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* Soviet goaltender was replaced after second goal
* Tretyak still bombarded with questions about 1980
By Timothy Heritage
SOCHI, Russia, Feb 13 (Reuters) - Of all the goals conceded by Vladislav Tretyak in a glittering career that earned him three Olympic gold medals, there is one in particular that haunts him.
Just before the end of the first period of the 1980 Olympic showdown with the United States, the Soviet goaltender's uncharacteristic error allowed the home side to draw level at 2-2.
Tretyak never made it back on to the ice that day. Although he was widely recognised as the world's best, coach Viktor Tikhonov replaced him with the inexperienced Vladimir Myshkin and the United States went on to win 4-3 in the biggest upset in ice hockey history.
"It was the trainer's mistake, of course. I think if I had played on the result may have been different," Tretyak said in Sochi on Wednesday as all eyes turned to Saturday's "rematch.
The Americans, against all the odds, went on to win the gold medal and the Soviets, the dominant power of the sport, had to settle for silver.
At a time when the Soviet communist leadership saw sport as part of the battle for supremacy with the capitalist West, the "Miracle on Ice" was little short of a national disaster.
For years, Tretyak faced questions wherever he went about that goal and why he had been replaced, even though he won three Olympic gold medals and 10 world championships with the mighty Soviet "Big Red Machine".
When he was handed the honour of lighting the Olympic flame last week, he faced the same questions. It was the same story at a packed news conference with the Russian team earlier this week.
Even now, Tretyak seems uncertain why it happened. He responds patiently to the questions with a shrug of the shoulders and says: "That's ice hockey."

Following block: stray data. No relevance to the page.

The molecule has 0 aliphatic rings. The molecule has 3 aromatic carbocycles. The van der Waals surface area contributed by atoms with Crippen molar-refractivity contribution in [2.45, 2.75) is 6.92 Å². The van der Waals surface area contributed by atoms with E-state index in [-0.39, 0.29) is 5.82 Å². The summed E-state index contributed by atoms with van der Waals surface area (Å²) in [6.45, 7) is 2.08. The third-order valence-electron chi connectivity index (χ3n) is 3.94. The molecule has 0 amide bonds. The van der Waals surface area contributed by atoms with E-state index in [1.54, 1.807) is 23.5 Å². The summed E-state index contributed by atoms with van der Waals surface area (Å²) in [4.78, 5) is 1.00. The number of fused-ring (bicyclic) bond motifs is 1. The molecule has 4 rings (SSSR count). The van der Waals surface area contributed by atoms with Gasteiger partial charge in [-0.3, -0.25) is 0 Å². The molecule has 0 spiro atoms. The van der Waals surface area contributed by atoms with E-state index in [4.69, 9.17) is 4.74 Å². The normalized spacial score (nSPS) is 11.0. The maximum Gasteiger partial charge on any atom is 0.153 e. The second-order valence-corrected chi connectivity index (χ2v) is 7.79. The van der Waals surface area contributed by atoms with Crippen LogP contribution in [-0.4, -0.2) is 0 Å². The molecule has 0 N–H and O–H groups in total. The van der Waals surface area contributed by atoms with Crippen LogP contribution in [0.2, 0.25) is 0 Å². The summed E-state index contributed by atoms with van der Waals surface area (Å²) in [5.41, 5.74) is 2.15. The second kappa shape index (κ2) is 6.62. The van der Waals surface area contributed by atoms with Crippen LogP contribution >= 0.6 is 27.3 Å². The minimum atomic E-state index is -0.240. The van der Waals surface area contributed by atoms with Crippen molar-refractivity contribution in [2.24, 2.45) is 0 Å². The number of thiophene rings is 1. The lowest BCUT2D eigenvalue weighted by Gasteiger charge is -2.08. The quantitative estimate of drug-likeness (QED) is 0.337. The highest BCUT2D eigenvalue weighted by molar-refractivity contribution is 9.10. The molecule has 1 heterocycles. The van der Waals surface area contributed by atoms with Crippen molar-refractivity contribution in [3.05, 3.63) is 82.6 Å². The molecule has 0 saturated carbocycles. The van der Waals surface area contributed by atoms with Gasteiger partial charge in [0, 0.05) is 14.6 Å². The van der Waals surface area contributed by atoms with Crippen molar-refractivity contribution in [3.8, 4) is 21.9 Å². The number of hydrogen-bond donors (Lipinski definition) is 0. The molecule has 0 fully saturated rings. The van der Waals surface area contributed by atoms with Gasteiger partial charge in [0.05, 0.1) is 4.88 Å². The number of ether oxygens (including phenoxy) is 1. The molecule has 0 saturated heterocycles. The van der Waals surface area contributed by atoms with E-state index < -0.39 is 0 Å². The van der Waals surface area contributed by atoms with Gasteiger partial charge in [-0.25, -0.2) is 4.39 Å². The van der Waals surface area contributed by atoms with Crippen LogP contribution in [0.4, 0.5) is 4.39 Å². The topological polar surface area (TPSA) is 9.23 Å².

Looking back, at the age of 61, he refuses to see the 1980 game in terms of the Cold War.
"It was cold above us, but we (the U.S. and Soviet players) always had fine relations," he said of his college-boy rivals. "There was none of that, no politics involved."
He also does not see that spell of his career through the prism of the U.S.-Soviet sporting rivalry, saying there were other strong teams and each was desperate to win gold.
Tretyak says the 1980 defeat taught the Soviet team to respect opponents more because they had, without question, underestimated the American team, having hammered them shortly before in a New York exhibition match.
"We thought we would beat them easily," he said. "The Americans gave us a very good lesson. We suffered terribly."
The Americans, he says, also learned from the Soviet team and ice hockey got a huge boost in the United States.
At that time, anything less than gold was seen as failure for the Soviet team, who had won the previous four and would win the next three Olympic titles, the last under the banner of the "Unified Team" in 1992.
The U.S. did not manage another medal until picking up a silver in 2002.
Russian national expectations are again high in Sochi but the balance of power has changed since professionals were allowed to take part and Tretyak suggests a medal of any colour might be a good achievement.
One thing is for sure. The Russians will not be underestimating the Americans this time.
(Editing by Mitch Phillips)